This was not a happy experience, according to an interview she gave in 2014:'Doing stand-up was like a war with everyone playing this game of "I can be funnier than you". You had to try to scare the pants off people. I remember envying Rik and the other boys for being guys, because The Comic Strip was hard: I was one of the few women doing it and the audience sounded like they were out for blood, so the boys would take their trousers down on stage and other stuff that I couldn’t do.'Probably her most recognized television role was in the classic 1980s UK comedy television sketch show Not The Nine O'Clock News, alongside Rowan Atkinson, Mel Smith and Griff Rhys Jones. Her parodies included Kate Bush in a song called "Oh England, My Leotard", Olivia Newton-John in a song called "Typical bloody typical", she had a small part in three episodes of the British TV police drama series The Professionals. Her personal contribution as a comedian added to the success of Not the Nine O'Clock News, led to a collaboration with comedy and satire writers Mike Lepine and Mark Leigh.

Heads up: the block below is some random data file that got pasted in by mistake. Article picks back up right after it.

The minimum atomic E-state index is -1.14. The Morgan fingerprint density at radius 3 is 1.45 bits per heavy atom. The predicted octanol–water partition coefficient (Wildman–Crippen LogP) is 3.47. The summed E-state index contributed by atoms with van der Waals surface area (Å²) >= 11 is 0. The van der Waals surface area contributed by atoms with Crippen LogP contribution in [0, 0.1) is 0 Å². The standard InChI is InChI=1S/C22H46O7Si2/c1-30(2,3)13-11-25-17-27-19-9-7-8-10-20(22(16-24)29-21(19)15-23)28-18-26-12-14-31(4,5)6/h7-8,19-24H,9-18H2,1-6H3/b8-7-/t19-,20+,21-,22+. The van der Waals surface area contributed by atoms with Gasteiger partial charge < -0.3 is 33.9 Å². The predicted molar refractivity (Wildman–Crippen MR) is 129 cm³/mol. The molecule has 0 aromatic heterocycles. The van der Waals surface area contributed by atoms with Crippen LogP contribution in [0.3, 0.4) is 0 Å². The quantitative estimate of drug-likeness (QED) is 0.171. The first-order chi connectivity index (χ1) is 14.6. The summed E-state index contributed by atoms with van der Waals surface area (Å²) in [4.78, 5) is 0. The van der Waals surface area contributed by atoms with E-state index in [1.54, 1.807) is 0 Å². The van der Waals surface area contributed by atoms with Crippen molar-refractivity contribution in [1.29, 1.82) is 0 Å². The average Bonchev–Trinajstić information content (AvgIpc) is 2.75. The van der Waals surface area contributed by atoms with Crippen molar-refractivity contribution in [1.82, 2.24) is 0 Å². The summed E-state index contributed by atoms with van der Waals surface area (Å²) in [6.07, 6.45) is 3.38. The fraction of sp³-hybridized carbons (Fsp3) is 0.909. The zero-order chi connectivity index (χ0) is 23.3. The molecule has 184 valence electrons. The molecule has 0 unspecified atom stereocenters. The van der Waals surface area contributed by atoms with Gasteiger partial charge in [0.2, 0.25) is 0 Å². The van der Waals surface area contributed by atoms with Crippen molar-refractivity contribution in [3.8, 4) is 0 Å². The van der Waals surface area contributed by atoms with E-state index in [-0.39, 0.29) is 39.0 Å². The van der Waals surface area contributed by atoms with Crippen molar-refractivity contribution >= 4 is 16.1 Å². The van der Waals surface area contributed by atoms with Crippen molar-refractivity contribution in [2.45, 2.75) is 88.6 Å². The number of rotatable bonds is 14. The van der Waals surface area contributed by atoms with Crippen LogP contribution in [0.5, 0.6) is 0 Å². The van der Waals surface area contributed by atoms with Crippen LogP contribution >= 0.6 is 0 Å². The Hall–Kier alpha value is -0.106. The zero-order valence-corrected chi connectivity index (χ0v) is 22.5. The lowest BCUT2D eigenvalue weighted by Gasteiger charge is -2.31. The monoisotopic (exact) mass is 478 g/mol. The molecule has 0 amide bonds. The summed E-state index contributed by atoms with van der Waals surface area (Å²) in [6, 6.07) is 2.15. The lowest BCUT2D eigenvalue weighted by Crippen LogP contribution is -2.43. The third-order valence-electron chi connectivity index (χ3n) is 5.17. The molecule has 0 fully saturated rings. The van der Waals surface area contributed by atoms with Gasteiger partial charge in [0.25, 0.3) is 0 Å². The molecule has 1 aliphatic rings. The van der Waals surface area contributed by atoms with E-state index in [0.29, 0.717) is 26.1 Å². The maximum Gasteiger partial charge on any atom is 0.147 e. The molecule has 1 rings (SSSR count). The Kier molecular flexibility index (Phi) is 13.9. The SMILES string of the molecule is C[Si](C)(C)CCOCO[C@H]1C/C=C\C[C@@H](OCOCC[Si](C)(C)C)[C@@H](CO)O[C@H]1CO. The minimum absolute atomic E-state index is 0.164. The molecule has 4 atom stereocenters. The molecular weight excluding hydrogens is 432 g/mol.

This spawned a book, How To Be A Complete Bitch, a board game. In 1982–83, she starred in the West End production of Joseph Papp's version of The Pirates of Penzance, she featured in the American comedy sketch show Saturday Night Live making her the first female SNL cast member born outside North America. Her characters on the show included Angela Bradleigh and celebrity impersonations of Madonna, Billy Idol, Debby Douillard, Peggy Ashcroft, Joan Collins and Cyndi Lauper. Stephenson acted in a number of films, including Private Collection, Stand Up, Virgin Soldiers, The Comeback, Mel Brooks's History of the World, Part 1, Superman III, Bloodbath at the House of Death, Finders Keepers, Ghosts Can Do It, Les Patterson Saves the World. In 1993, Stephenson hosted the Australian lifestyle programme Sex. In December 2010, Stephenson competed in the eighth series of the BBC1 television show Strictly Come Dancing winning praise, she received on 4 December a perfect score of 10 from each of the four judges for her Viennese Waltz, becoming only the eighth celebrity to do so.